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The case could determine if the federal government can be held liable for systemic prejudices that disadvantaged Black military veterans and their descendants, advocates say.
The U.S. government has discriminated against “countless”Black military veterans dating backdecades, rejecting service-connected disability claims disproportionately compared with White applicants, and blocking access to housing and education benefits that helped fuel the rise of America’s middle class after World War II, a lawsuit filed Monday claims.
The suit was brought by Yale Law School’s Veterans Legal Services Clinic on behalf of a Vietnam War veteran, Conley Monk Jr., whose applications for health care, home loans and education assistance were “repeatedly” turned away by the Department of Veterans Affairs,the court filing says. His advocates contend the case could help determine whether the federal government can be held liable for systemic prejudices that, over generations, have disadvantaged African Americans who served in the military and their families, potentially clearing a path for others to seek recompense.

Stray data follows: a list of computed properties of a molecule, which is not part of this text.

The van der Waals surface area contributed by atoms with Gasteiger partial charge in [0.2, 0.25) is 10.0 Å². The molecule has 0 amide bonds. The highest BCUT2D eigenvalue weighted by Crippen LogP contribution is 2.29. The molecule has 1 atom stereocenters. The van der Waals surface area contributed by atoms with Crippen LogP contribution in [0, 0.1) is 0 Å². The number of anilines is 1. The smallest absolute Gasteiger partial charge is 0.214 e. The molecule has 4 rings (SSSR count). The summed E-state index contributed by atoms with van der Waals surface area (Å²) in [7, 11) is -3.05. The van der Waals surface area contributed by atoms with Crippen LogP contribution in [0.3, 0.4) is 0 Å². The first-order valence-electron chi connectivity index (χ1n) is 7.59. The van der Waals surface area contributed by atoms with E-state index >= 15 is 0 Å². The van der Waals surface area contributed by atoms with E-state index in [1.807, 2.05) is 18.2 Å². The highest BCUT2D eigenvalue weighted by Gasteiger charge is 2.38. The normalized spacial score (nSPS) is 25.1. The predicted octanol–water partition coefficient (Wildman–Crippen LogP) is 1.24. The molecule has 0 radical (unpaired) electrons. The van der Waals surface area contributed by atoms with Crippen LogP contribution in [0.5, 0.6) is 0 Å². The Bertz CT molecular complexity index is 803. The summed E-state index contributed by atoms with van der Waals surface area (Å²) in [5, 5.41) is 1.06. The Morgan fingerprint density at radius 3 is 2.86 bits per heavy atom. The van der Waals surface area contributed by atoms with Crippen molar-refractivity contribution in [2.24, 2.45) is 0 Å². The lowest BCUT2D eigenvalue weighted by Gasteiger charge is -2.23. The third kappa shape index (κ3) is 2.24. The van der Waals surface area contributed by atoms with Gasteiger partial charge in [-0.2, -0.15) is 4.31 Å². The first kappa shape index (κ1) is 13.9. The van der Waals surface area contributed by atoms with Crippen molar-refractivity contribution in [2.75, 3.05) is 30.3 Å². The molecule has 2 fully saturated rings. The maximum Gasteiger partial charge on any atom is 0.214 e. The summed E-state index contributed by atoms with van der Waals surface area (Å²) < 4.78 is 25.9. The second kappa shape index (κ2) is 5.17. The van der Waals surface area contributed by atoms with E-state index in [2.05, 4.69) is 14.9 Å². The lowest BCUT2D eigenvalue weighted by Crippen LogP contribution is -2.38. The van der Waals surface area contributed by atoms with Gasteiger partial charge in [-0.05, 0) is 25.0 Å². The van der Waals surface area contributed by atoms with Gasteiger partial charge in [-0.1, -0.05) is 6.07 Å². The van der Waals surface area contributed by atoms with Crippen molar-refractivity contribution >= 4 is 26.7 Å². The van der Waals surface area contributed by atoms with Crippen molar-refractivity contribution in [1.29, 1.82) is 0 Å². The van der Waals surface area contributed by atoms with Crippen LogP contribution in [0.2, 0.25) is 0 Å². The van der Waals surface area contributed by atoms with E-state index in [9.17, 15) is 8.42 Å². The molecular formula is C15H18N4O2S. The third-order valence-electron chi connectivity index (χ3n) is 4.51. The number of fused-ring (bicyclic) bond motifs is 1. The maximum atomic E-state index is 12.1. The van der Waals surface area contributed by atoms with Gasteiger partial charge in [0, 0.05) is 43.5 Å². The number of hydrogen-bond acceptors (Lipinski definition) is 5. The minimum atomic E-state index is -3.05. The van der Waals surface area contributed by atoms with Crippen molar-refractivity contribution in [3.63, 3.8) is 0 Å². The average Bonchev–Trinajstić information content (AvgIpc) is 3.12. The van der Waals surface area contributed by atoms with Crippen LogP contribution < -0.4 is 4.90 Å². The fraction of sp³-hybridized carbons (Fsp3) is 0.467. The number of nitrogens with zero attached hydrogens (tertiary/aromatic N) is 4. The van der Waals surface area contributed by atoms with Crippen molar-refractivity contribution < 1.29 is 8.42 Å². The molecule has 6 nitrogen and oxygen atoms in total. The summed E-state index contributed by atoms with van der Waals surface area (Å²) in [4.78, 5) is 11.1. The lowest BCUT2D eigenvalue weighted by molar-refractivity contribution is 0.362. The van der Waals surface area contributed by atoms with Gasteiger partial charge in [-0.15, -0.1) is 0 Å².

“The negligence of VA leadership, and their failure to train, supervise, monitor, and instruct agency officials to take steps to identify and correct racial disparities, led to systematic benefits obstruction for Black veterans,” the complaint says. “VA leaders knew or should have known and negligently failed to redress.”